SIMON 2.GAY – commentary on Becky Albertalli’s novel “Simon Vs. The Homo Sapiens Agenda”

simonSimon has a millennial age secret. He is gay and he is not ashamed of it. A 17-year-old suburban white kid with close friends and a chummy, functional family, Simon is not so fearful about being socially ostracized. His Gen Z size worry seems to be that people he already trusts to accept homosexuality will make his coming out a “big deal.” What is at stake for gay Simon in a post-acceptance era is that his differentness from the hetero default will eclipse the adult identity he is still in the process of constructing, and that people who would otherwise completely approve of his sexual preference, will appropriate their associations with him for their personal agendas.

As a coming-out novel, Simon Vs. The Homo Sapiens Agenda, written with soaring emotional intelligence by Becky Albertalli, approaches the subject rather different than the kind of young adult material of my 1980’s teen years. If there were coming-out stories, I did not read them. What I remember is clunky afterschool TV specials like What If I’m Gay? and The Truth About Alex. In both of those stories, which intended to present an affirming message about homosexuality, a high school jock’s closetedness is exposed through accidental circumstances, unleashing havoc on girlfriends, families, and sympathetic friends. In subtext, coming-out was audacious and reckless. Were teenagers of the era ready for The Truth? Where I grew up the only thing these specials produced were homophobic punchlines in the locker room.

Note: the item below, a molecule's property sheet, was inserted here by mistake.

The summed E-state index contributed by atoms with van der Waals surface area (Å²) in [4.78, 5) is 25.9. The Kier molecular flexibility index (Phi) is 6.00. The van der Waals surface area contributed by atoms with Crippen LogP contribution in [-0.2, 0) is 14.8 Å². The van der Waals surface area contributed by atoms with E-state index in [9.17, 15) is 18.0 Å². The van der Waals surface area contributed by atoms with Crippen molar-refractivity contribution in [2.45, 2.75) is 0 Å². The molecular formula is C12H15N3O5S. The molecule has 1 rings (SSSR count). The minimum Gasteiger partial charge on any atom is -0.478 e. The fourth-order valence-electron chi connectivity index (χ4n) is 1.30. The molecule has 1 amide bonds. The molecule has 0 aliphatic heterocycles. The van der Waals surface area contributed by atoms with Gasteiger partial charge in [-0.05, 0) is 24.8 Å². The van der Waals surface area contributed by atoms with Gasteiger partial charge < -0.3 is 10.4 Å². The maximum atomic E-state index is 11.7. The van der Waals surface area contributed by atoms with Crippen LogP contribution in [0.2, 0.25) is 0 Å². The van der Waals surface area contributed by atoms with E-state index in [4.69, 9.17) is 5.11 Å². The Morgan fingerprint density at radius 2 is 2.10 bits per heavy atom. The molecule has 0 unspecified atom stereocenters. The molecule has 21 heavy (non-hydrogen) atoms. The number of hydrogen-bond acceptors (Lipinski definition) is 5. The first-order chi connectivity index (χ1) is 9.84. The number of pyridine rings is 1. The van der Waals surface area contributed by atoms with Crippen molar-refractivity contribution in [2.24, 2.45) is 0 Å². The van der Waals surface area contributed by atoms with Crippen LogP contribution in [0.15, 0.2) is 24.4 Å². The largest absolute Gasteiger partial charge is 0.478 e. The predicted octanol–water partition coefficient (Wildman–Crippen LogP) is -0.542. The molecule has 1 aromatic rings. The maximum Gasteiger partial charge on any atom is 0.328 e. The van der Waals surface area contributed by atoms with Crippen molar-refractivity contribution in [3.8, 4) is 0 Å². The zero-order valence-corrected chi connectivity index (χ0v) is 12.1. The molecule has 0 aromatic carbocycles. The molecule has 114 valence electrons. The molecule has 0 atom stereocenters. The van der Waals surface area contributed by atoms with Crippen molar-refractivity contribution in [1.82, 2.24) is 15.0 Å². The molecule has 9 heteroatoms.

Closeted Simon, growing up in present-day suburban Atlanta, has been engaging in an anonymous online romance with a mysterious boy from the same high school, going by the faceless moniker Blue. Simon is not a jock but a theater kid with a popular personality. A less popular and more awkward classmate, Martin, happens upon a school library computer display of Simon and Blue’s private homosexually revealing emails, which Simon accidentally forgot to close. Martin is not even homophobic, but he is a conniver and he threatens to abuse the secret unless Simon helps Martin get the attention of a female friend who is way out of Martin’s league. When the girlfriend does not show romantic interest, Martin posts a vulgar, fake coming-out confession on behalf of Simon to the high school’s gossip blog, and also hints at outing Blue. Simon might try to deny the gay truth, but instead our Twenty-first Century hero reluctantly accepts it an opportunity to start coming-out publicly. Some taunting and humiliation comes down from the jock clan at school, but mostly what is unleashed on Simon is a series of embarrassing endorsements. A dozen straight kids make a point of saying they support him. His BFF’s pick out guys they think are boyfriend prospects and squabble over who got to be first told. Teachers stand on guard for bullies. A lesbian couple hugs Simon and hands him their phone numbers. One girl reassures him that Jesus still loves him. Simon tolerates the undue attention, but he worries that the hullaballoo will somehow collaterally uncloset Blue. Will he lose Blue after his own carelessness with the library computer has set off a chain of events that might include schoolmate’s being so determined to embrace gay people, they will shortcut Blue coming-out on his own terms?